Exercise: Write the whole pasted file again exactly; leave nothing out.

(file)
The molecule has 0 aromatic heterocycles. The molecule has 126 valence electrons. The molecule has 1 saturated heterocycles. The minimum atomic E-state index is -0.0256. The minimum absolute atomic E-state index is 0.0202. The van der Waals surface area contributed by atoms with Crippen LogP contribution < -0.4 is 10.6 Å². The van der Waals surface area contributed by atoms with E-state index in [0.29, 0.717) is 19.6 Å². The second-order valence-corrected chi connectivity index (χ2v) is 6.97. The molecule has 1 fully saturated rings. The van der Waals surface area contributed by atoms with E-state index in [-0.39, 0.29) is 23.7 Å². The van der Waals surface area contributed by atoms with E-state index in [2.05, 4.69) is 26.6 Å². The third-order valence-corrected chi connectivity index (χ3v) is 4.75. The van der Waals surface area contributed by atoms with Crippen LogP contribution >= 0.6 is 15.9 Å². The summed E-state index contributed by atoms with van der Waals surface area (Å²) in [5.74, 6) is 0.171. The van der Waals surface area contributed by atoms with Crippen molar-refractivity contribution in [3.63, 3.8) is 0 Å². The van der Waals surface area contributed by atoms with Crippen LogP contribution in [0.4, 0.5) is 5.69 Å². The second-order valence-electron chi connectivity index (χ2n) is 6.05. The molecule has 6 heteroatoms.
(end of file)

The molecule has 0 aromatic heterocycles. The molecule has 126 valence electrons. The molecule has 1 saturated heterocycles. The minimum atomic E-state index is -0.0256. The minimum absolute atomic E-state index is 0.0202. The van der Waals surface area contributed by atoms with Crippen LogP contribution < -0.4 is 10.6 Å². The van der Waals surface area contributed by atoms with E-state index in [0.29, 0.717) is 19.6 Å². The second-order valence-corrected chi connectivity index (χ2v) is 6.97. The molecule has 1 fully saturated rings. The van der Waals surface area contributed by atoms with E-state index in [-0.39, 0.29) is 23.7 Å². The van der Waals surface area contributed by atoms with E-state index in [2.05, 4.69) is 26.6 Å². The third-order valence-corrected chi connectivity index (χ3v) is 4.75. The van der Waals surface area contributed by atoms with Crippen LogP contribution >= 0.6 is 15.9 Å². The summed E-state index contributed by atoms with van der Waals surface area (Å²) in [5.74, 6) is 0.171. The van der Waals surface area contributed by atoms with Crippen molar-refractivity contribution in [3.63, 3.8) is 0 Å². The van der Waals surface area contributed by atoms with Crippen LogP contribution in [0.4, 0.5) is 5.69 Å². The second-order valence-electron chi connectivity index (χ2n) is 6.05. The molecule has 6 heteroatoms.